Studies Measuring Outcome Study 1
Study Designs Experimental
Quality of Research Rating 3.3 (0.0-4.0 scale)
Outcome 3: Current anxiety level of parents
Description of Measures The mothers' and fathers' current anxiety level was measured by the State-Trait Anxiety Inventory (STAI), a 40-item self-report questionnaire that evaluates current (state) and dispositional (trait) anxiety using a 4-point scale ranging from 1 (not at all) to 4 (very much so). Sample items include "I feel calm," "I feel upset," and "I tire quickly."
Key Findings In an RCT, teenage survivors of childhood cancer and their families were assigned to either SCCIP or a wait-list control group. Assessments of anxiety were conducted at baseline and again 7-11 months later. At follow-up, fathers receiving SCCIP had larger decreases in current anxiety than fathers assigned to the wait-list control group (p = .05). No group differences in anxiety were found for the mothers.
Studies Measuring Outcome Study 1
Study Designs Experimental
Quality of Research Rating 3.3 (0.0-4.0 scale)

Study Populations

The following populations were identified in the studies reviewed for Quality of Research.

Study Age Gender Race/Ethnicity
Study 1 6-12 (Childhood)
13-17 (Adolescent)
18-25 (Young adult)
26-55 (Adult)
55+ (Older adult)
52% Female
48% Male
85% White
9% Black or African American
5% Hispanic or Latino
1% Asian

Quality of Research Ratings by Criteria (0.0-4.0 scale)

External reviewers independently evaluate the Quality of Research for an intervention's reported results using six criteria:

  1. Reliability of measures
  2. Validity of measures
  3. Intervention fidelity
  4. Missing data and attrition
  5. Potential confounding variables
  6. Appropriateness of analysis

For more information about these criteria and the meaning of the ratings, see Quality of Research.

Outcome Reliability
of Measures
Validity
of Measures
Fidelity Missing
Data/Attrition
Confounding
Variables
Data
Analysis
Overall
Rating
1: Posttraumatic stress symptoms among teen survivors 3.8 3.8 3.8 2.4 2.4 3.8 3.3
2: Posttraumatic stress symptoms among parents 3.8 3.9 3.8 2.4 2.4 3.8 3.3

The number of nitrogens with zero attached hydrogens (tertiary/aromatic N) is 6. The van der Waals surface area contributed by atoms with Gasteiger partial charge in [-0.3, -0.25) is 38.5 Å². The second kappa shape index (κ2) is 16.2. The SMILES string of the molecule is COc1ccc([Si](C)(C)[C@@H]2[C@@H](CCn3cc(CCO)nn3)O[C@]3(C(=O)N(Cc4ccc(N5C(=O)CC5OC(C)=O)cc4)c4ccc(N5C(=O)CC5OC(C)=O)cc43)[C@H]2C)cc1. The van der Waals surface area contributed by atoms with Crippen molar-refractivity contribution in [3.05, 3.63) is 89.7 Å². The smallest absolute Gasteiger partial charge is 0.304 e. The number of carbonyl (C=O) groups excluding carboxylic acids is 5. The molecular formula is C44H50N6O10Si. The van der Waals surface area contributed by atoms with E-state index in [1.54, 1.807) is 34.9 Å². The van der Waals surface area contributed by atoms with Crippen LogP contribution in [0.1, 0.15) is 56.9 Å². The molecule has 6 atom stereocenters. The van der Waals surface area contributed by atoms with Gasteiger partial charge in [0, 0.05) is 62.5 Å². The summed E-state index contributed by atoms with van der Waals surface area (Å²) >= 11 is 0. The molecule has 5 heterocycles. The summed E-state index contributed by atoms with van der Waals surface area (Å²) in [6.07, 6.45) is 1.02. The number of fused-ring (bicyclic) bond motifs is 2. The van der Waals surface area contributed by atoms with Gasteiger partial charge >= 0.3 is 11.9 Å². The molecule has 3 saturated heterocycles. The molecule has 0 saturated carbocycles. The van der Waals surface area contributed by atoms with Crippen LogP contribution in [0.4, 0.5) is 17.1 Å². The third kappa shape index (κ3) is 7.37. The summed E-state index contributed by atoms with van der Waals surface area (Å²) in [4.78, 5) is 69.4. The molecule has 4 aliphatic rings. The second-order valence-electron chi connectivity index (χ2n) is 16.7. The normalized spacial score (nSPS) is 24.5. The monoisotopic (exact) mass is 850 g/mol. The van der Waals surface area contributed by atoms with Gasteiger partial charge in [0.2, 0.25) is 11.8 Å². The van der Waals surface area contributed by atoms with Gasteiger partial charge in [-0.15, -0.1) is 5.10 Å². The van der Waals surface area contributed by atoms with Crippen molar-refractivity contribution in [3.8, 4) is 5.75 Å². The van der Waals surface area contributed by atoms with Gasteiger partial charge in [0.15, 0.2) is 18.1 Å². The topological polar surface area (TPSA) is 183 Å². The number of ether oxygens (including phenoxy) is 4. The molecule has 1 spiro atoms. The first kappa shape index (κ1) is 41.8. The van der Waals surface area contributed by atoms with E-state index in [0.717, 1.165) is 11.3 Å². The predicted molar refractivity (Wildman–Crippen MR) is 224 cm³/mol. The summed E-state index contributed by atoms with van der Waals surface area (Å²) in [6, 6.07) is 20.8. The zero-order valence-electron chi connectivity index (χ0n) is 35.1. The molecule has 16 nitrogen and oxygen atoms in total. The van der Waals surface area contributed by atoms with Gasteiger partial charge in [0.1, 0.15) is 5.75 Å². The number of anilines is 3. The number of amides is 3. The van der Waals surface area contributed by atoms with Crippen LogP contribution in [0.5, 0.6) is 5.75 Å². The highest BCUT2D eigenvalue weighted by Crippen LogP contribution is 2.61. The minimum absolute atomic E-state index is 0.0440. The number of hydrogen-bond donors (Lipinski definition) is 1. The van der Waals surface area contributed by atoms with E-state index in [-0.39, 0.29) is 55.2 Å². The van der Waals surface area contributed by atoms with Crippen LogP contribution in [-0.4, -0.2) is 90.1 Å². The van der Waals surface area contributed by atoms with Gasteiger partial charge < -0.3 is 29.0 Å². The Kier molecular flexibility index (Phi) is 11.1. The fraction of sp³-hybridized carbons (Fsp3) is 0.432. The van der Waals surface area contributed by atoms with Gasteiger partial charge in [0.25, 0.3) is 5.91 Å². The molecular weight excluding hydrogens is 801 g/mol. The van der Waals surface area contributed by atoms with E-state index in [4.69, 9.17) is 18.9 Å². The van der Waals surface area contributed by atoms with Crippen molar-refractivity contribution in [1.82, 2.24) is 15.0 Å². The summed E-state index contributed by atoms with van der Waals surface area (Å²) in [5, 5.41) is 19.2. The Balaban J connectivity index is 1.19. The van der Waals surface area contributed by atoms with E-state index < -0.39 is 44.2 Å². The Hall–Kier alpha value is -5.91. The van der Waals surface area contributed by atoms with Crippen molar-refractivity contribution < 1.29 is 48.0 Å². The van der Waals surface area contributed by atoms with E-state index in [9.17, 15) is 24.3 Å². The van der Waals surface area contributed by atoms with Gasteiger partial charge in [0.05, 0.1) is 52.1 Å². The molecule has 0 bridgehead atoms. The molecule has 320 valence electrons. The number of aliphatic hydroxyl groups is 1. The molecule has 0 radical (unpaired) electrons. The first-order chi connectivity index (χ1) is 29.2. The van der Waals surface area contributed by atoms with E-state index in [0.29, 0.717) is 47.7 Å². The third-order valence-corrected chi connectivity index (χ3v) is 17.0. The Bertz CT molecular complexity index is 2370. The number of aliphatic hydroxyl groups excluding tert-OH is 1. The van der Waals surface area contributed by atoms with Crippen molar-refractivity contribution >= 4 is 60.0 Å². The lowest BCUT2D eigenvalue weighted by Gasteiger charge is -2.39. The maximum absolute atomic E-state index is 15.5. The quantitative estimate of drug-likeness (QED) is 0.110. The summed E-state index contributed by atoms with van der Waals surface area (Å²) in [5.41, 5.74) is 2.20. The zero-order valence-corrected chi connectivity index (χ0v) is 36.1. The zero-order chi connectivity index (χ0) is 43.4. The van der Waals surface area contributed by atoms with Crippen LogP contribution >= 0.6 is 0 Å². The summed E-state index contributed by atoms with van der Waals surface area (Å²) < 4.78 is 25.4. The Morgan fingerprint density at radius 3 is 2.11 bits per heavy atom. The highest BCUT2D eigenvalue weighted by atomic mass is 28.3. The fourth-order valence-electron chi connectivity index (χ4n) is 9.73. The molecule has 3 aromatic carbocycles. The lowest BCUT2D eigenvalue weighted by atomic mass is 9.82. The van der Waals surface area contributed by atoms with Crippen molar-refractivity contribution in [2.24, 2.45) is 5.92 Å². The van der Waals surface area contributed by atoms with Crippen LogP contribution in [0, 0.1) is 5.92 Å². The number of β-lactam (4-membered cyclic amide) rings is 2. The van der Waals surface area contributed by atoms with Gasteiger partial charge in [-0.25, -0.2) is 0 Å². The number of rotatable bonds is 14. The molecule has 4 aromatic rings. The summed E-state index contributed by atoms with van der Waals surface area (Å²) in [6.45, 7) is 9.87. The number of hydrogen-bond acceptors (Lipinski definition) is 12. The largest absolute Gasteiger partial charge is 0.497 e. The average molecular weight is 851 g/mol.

3: Current anxiety level of parents 3.8 4.0 3.8 2.4 2.4 3.8 3.3

Study Strengths

The study used a standardized treatment manual and measures with strong psychometric properties. A fidelity ratings form based on the manual was used to rate treatment adherence and interventionist competence from randomly selected audiotapes of all sessions, with high interrater agreement between the two judges assigning ratings. The study employed a wait-list control group. Sophisticated statistical modeling was used to incorporate missing data into the analyses.

Study Weaknesses

Overall study attrition was high (22.7%) and differed between intervention (38%) and control (7%) conditions. In addition, the greater loss of the most symptomatic families in the intervention group compared with the control group compromised the success of randomization. The postintervention assessment took place 3 to 5 months after participation.

Readiness for Dissemination
Review Date: December 2008

Materials Reviewed

The materials below were reviewed for Readiness for Dissemination. The implementation point of contact can provide information regarding implementation of the intervention and the availability of additional, updated, or new materials.

Children's Hospital of Philadelphia. (2008). Surviving Cancer Competently Intervention Program fidelity manual. Philadelphia: Author.

Children's Hospital of Philadelphia. (2008). Surviving Cancer Competently Intervention Program (SCCIP) training syllabus. Philadelphia: Author.

Children's Hospital of Philadelphia. (n.d.). Interventionist training series--Surviving Cancer Competently Intervention Program (SCCIP): Working with families of adolescent cancer survivors, modules 1-6 [PowerPoint slides]. Philadelphia: Author.